I feel Parr could’ve done without this photo in the book– as it isn’t shot with a flash (doesn’t fit in as well aesthetically as the other shots with a flash). Although the interaction in the right side of the frame is pretty good– I wish I could’ve seen more of the child in the stroller in the far left, at least the child’s facial expression.
In this image, you see a relatively hip couple chilling on their bright yellow sports car, boombox and all. In this shot Parr shows that the individuals coming to the beach just aren’t old people, families, and babies– but there are young people as well.
Personally this shot isn’t as interesting content-wise as the other shots, but I still appreciate how Parr included this image to show more diversity of the people in New Brighton, enjoying the beach during their holidays.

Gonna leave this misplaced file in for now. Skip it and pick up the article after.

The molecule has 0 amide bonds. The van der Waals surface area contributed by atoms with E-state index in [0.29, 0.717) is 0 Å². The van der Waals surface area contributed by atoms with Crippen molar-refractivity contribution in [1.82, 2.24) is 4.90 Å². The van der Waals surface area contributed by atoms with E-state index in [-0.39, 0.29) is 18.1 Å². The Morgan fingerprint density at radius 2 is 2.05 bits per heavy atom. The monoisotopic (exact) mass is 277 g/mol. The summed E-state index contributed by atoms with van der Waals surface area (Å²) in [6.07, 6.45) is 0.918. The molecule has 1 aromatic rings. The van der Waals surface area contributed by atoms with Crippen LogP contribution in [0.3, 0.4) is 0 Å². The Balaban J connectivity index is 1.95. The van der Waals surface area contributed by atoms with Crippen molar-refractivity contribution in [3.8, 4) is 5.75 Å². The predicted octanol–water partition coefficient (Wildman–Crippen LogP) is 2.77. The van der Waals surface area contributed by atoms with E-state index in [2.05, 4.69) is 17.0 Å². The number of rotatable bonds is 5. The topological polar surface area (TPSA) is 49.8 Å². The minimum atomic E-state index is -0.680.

This is another shot that mirrors the shot we saw earlier in the book with a familiar looking red pole (see shot below). Once again you see it littered with trash, as the little wastebasket attached to the pole is overflowing.
Parr really catches a great “decisive moment” in this shot– as the little boy in the far left of the frame is licking his ice cream cone, the woman in the middle is eating her french fry, and the woman in the far right is pointing out of the frame. All the subjects are well spaced out in the shot, which creates great balance.
My favorite surreal touch in this image is how the wastebasket looks as if it is mysteriously hovering over the stroller in the far left of the frame– seemingly about to crush the stroller and the little boy.